« ZurückWeiter »
that of Orpheus the son of the muse Calliope. He was torn to pieces by the Bacchanalians in Rhodope, a mountain of Thrace, where his song had charmed the woods and rocks.—Milton récollects here lines 549, 550 of his own Comus; and the phrase "barbarous dissonance" is repeated from that passage.
39. “thou art heavenly, she an empty dream.” “Thou" is Urania, Milton's muse; “she” is Calliope. 50. "consorted." Mr. Keightley notes, “He coins this participle, for
, consort is a neuter verb." Not so. Consort was
an active verb in Milton's time, and the form consorted is found in Spenser and in Donne :
“For all that pleasing is to living eare
F. Q. II. xii. 70.
DONNE, Sat, i. 94. “ Absolved" : finished. 97. “to magnify his works.” Job xxxvi. 24. (Gillies.)
104. "unapparent Deep”: i.e. Chaos, surrounding the Natural Universe, but not visible from it.
116, 117. “ infer thec” : “make thee by consequence," “ bring thee on."
“ the invisible King." 1 Tim. i. 17. (Newton.) 123. “suppressed in night”: a recollection, as Thyer observed, of Horace, Od. ill. xxix. 29, 30 :
“ Prudens futuri temporis exitum
Caliginosâ nocte premit Deus.” 125. “ enough;” spelt "anough " in the original. 126-130.
“ But Knowledge . . . needs no less her temperance,” &c. Mr. Keightley quotes a curiously parallel passage from Davenant's Gondibert, published in 1651
“ For, though books serve as diet of the mind,
If knowledge early got self-value breeds,
And what should nourish on the eater feeds." 131. “ Lucifer . so call him.” The name Lucifer (in Greek d'wo pópoc) means Lightbringer," and was the classic name for the morning-star, i.e. the planet Venus when seen before sunrise. The name occurs in Isaiah xiv. 12, “How art thou fallen from heaven, O Lucifer, son of the morning !" where the application is to the King of Babylon. The application of the name to Satan in his fall dates, it is said, from St. Jerome.
134, 135. “ Fell ... into his place." Newton quotes Acts i. 25.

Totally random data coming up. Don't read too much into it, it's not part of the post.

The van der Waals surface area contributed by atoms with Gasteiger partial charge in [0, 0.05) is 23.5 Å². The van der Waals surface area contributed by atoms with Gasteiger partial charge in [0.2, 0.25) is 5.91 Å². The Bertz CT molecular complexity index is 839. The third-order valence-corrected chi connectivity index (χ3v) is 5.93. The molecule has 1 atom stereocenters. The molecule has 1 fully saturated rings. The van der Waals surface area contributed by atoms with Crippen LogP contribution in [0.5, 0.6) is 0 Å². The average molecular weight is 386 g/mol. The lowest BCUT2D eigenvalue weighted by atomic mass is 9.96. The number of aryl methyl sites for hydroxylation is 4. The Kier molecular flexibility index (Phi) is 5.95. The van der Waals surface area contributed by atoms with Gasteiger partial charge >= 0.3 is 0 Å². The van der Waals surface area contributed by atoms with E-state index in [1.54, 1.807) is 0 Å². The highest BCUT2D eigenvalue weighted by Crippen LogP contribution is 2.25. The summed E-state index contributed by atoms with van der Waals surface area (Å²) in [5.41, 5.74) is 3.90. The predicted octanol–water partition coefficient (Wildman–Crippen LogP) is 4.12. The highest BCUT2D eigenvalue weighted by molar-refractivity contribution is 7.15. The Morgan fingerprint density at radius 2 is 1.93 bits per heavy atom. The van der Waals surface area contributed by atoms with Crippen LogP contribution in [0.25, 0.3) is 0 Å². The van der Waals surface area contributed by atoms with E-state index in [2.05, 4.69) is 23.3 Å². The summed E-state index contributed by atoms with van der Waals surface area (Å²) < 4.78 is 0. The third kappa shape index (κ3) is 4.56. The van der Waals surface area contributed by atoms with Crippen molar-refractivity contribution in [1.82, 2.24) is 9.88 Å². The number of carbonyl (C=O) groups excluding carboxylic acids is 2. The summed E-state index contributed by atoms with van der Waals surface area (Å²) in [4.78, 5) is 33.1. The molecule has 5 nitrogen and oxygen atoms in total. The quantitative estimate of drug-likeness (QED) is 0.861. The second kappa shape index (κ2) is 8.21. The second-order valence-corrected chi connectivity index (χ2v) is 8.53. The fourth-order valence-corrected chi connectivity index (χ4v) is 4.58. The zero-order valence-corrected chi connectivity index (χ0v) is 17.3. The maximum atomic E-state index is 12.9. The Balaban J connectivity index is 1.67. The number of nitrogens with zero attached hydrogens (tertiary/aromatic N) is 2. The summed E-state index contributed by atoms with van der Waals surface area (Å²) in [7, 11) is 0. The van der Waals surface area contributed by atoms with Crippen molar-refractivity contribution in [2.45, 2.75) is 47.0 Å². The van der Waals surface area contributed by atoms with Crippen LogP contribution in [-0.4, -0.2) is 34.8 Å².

142. us dispossessedl.” The sound has led Milton to prefer this to the more usual construction 6
we dispossessed." He imports the Latin ablative absolute.
144. "whom their place knows here no more." Job vii. 10. (Newton.)
162. “ inhabit lax”: dwell at large or expansively. “ Habitare laxe voluit,” as Dunster observed, is a phrase of Cicero's.
165. “My overshadowing Spirit.” Luke i. 35. (Hume.)
167. “ heaven and earth.” The word heaven is here used in a restricted sense, meaning the heaven of our Universe, cut out of the bosom of Chaos, not the eternal, invisible Heaven, where so much of the action of the poem has taken place.
168, 169. “ Boundless the Deep ... nor vacuous.” The meaning is, “Chaos is boundless because I am boundless who fill infinitude ; nor is Chaos empty of my presence, though I, in a manner, hold myself retired from it and inhabit more peculiarly Heaven.”
176. Immediate are the acts of God." By this phrase, as by that in lines 154, 155, Milton, it has been supposed, meant to favour the opinion of some theologians that the creation of the Universe was really instantaneous, though, for the purposes of human apprehension, it is represented as a work of six days. Hume first suggested this, and Newton repeats it. 182. “ "
Glory they sung,” &c. Luke ii. 14. (Newton.) 192. “So sang." Observe the poet's preference, on musical grounds, here for the preterite form "sang," instead of “sung," which he generally uses, and has used immediately before, line 182.
“between two brazen mountains lodged.” Hume cites the text which has been the poet's authority here. It is Zech. vi. 1: “And behold there came four chariots out from between two mountains; and the mountains were mountains of brass."
208. “ The King of Glory.” Psalm xxiv. 7. (Hume.)
224. “the fervid wheels.” A phrase from Horace, Od. 1. i. 4. “Metaque fervidis evitata rotis." (Hume.)
225-231. "the golden compasses," &c. Prov. viii. 27. Nothing could be grander, and at the same time more distinct, than this image of the golden compasses, one foot fixed, and the other slowly circling so as to
mark out from the body of Chaos the limits of the great sphere of the new Universe.